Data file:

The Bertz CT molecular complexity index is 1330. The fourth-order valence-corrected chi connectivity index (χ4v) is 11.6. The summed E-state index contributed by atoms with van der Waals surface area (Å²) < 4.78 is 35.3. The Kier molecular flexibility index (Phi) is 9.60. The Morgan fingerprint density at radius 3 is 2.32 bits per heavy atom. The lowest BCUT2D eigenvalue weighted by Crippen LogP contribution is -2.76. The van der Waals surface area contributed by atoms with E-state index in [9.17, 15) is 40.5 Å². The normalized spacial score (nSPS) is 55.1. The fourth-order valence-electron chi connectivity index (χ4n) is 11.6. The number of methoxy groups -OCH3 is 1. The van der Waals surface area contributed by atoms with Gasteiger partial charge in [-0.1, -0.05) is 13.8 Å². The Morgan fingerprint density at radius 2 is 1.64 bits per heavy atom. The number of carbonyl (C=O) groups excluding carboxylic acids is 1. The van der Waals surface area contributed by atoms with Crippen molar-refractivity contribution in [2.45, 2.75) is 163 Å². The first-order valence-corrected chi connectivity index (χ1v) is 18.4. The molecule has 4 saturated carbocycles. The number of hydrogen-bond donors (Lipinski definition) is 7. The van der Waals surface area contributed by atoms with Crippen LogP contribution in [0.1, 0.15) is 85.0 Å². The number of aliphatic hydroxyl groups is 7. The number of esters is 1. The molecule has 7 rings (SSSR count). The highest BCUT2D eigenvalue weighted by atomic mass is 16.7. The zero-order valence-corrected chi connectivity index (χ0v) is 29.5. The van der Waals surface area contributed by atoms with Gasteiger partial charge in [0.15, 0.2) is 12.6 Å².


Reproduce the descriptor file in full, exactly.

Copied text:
The Bertz CT molecular complexity index is 1330. The fourth-order valence-corrected chi connectivity index (χ4v) is 11.6. The summed E-state index contributed by atoms with van der Waals surface area (Å²) < 4.78 is 35.3. The Kier molecular flexibility index (Phi) is 9.60. The Morgan fingerprint density at radius 3 is 2.32 bits per heavy atom. The lowest BCUT2D eigenvalue weighted by Crippen LogP contribution is -2.76. The van der Waals surface area contributed by atoms with E-state index in [9.17, 15) is 40.5 Å². The normalized spacial score (nSPS) is 55.1. The fourth-order valence-electron chi connectivity index (χ4n) is 11.6. The number of methoxy groups -OCH3 is 1. The van der Waals surface area contributed by atoms with Gasteiger partial charge in [-0.1, -0.05) is 13.8 Å². The Morgan fingerprint density at radius 2 is 1.64 bits per heavy atom. The number of carbonyl (C=O) groups excluding carboxylic acids is 1. The van der Waals surface area contributed by atoms with Crippen molar-refractivity contribution in [2.45, 2.75) is 163 Å². The first-order valence-corrected chi connectivity index (χ1v) is 18.4. The molecule has 4 saturated carbocycles. The number of hydrogen-bond donors (Lipinski definition) is 7. The van der Waals surface area contributed by atoms with Crippen LogP contribution in [0.1, 0.15) is 85.0 Å². The number of aliphatic hydroxyl groups is 7. The number of esters is 1. The molecule has 7 rings (SSSR count). The highest BCUT2D eigenvalue weighted by atomic mass is 16.7. The zero-order valence-corrected chi connectivity index (χ0v) is 29.5. The van der Waals surface area contributed by atoms with Gasteiger partial charge in [0.15, 0.2) is 12.6 Å².